MNS Hornbill Volunteer Programme

This information was gathered and published by MESYM from this source.

There are a total of ten (10) different types of hornbills found in Malaysia, of which all can be found in the Belum-Temengor Forest Reserve, Perak State. Reputed to possess high levels of biodiversity, Belum-Temengor is one of the last remaining frontiers that support sizable populations of large birds such as hornbills.

During the second expedition in 1998 (at Sg. Tan Hain, Belum Forest Reserve), the identity of these Aceros hornbills was confirmed as the Plain-pouched Hornbills Aceros subruficollis. This confirmed the presence of a previously unrecorded species of hornbill in Malaysia, making Belum-Temengor one of the two sites in the country with 10 hornbill species to date.

Marking a new country record in 1999, the Plain-pouched Hornbill became a fascinating species needing attention, simply because the numbers in this biologically diverse site were unprecedented anywhere else in the world, putting Belum-Temengor on the map as one of global conservation importance. This served as a catalyst for the MNS Hornbill Conservation Project which strives to gain knowledge and information on hornbills in order to conserve their home, the Belum-Temengor Forest Complex.

The Hornbill survey was incepted in February 2004, made possible with the support from a number of grants and foundations, namely, Rufford Small Grant, Nagao Natural Environment Foundation, Asia Bird Fund, Leica-Forktail Award, British American Tobacco (Malaysia), Singapore Zoo and Sime Plantations Sdn Bhd. Although the hornbill survey focuses on the Plain-pouched Hornbill (Aceros subruficollis), other hornbill species were also noted of when observed during survey trips.

Photo Credit: Wong Jin Fong

The Hornbill survey team led by Yeap Chin Aik, which consists of MNS staffs and experienced members, periodically make trips into Belum-Temengor to look for the magnificent creatures, engaging the local indigenous community to be involved in the surveys.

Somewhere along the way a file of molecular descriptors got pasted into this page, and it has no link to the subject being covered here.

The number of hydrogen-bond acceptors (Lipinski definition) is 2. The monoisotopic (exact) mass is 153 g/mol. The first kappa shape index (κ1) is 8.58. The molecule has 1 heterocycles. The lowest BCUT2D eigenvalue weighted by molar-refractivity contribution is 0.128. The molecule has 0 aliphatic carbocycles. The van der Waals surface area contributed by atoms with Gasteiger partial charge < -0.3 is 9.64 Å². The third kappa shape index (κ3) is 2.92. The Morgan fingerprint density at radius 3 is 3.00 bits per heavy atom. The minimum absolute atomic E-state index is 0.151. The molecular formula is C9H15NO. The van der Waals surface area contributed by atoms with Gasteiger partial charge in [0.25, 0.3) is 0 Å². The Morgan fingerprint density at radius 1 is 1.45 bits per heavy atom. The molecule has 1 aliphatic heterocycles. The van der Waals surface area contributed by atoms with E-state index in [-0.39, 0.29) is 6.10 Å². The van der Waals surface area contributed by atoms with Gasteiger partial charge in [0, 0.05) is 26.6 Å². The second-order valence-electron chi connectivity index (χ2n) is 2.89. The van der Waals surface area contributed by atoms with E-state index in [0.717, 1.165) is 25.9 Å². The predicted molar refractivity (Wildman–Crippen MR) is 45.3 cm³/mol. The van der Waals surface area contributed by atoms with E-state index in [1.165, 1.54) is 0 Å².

Large flocks of Plain-pouched Hornbills are observed flying across the Belum-Temengor skyline between July and November every year. In fact, in August 2004, about 1,000 Plain-pouched Hornbills have been sighted on a single sighting.

In August and September, the season for the Plain-pouched Hornbill, thousands of these birds flock in Temengor, perhaps in search of food. The reasons why they migrate here during certain times of the year are uncertain yet, which is the main reason for this programme – to answer the many unanswered questions as to why these birds are here.

Here volunteers can help conduct the important daily flight census and be a part of a national conservation effort, aiding our staff and experienced members in collecting data. Hornbill census is conducted twice a day, once in the morning and once in the late afternoon. This flight census will offer valuable information on population numbers which in turn will be used to advocate for the protection of Belum-Temengor, especially in addressing the logging threats. Join us in our effort to tell the world that the hornbills are a prized asset of our Belum-Temengor forest that must be protected for future generations.

It is hoped that the project will contribute towards understanding the ecology and biology of the globally threatened and near-threatened hornbills. Through this, it is hoped that the knowledge gained through the project will help to improve protection for the hornbills and its habitat.

6th MNS Hornbill Volunteer Programme 2013

MNS Hornbill Volunteer programme for 2013 is back and running for the 6th year!! MNS initiated the first Hornbill Volunteer Programme in 2008 to provide the public with an opportunity to support MNS’ conservation work in monitoring the Plain-pouched Hornbill (PPHB) movements.

Since its launch in 2008, a total of 244 volunteers have come forward to learn about hornbill, science and conservation by participating in real scientific studies. During the programme volunteers will conduct daily flight census data. These data will be stored and analysed to learn more about the hornbill populations and behavior.  This will contribute to the national conservation effort in collecting data.

The Programme will be from 2nd August until 27th September 2013.

Download the volunteer programme factsheet here

Featured Image provided by Steve Wilson under Creative Commons license

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